A severe drought in North Korea is putting the lives of children at risk and many are in serious danger of disease and malnutrition, the U.N. children’s agency said on Wednesday.
UNICEF said in a statement that there had been in a sharp increase in cases of diarrhoea among children in drought-affected areas, as access to safe drinking water and sanitation was severely compromised. “Lack of rain reduces access to clean water and undermines effective hygiene, putting children’s lives at risk,” UNICEF Regional Director Daniel Toole said.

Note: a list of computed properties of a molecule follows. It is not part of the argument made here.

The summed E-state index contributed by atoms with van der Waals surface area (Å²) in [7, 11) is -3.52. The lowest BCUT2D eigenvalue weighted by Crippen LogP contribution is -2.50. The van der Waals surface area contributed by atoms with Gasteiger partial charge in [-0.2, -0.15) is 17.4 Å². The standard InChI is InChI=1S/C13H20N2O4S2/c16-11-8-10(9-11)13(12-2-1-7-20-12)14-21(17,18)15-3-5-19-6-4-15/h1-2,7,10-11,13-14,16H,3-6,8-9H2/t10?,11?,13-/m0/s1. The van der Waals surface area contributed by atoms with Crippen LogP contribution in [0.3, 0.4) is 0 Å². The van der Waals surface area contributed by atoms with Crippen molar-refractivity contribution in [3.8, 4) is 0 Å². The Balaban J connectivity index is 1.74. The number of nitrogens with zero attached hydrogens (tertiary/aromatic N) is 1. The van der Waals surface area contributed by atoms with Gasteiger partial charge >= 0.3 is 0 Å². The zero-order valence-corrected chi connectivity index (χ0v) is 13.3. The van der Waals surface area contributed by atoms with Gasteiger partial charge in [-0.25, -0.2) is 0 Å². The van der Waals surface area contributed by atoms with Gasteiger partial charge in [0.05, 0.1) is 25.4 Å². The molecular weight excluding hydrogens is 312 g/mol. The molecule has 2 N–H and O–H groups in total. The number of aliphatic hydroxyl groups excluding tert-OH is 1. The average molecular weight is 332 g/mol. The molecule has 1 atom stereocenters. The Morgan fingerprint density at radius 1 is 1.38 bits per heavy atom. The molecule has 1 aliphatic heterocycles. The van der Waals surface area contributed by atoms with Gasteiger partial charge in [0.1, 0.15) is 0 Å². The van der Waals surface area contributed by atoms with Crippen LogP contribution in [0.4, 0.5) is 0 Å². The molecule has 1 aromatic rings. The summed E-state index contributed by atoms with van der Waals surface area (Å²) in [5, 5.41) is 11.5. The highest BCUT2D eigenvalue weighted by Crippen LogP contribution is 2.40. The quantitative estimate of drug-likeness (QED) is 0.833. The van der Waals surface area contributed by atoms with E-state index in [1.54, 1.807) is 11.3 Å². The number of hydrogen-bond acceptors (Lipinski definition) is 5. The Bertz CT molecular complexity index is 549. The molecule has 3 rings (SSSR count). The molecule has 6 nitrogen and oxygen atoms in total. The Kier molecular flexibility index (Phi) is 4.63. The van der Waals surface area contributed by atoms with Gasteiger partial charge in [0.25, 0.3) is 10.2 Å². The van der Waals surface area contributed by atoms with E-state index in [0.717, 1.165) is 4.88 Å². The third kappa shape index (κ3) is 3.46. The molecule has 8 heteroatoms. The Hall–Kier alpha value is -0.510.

The North says it is experiencing its worst drought in a century, with some of its main farming regions particularly hard hit.
The country’s large number of malnourished children – as many as one in four children according to a 2012 study – heightens concerns about the impact of drought, UNICEF said. “These children are particularly vulnerable, because children who are malnourished have less resilience to water-borne illness and disease,” the agency said.
Experts said that despite the severity of the drought, the North’s fledgling markets and private farm plots should provide a buffer against a famine of the sort that devastated the country in the 1990s.
This entry was posted in Humanitarian Aid and Relief by Grant Montgomery.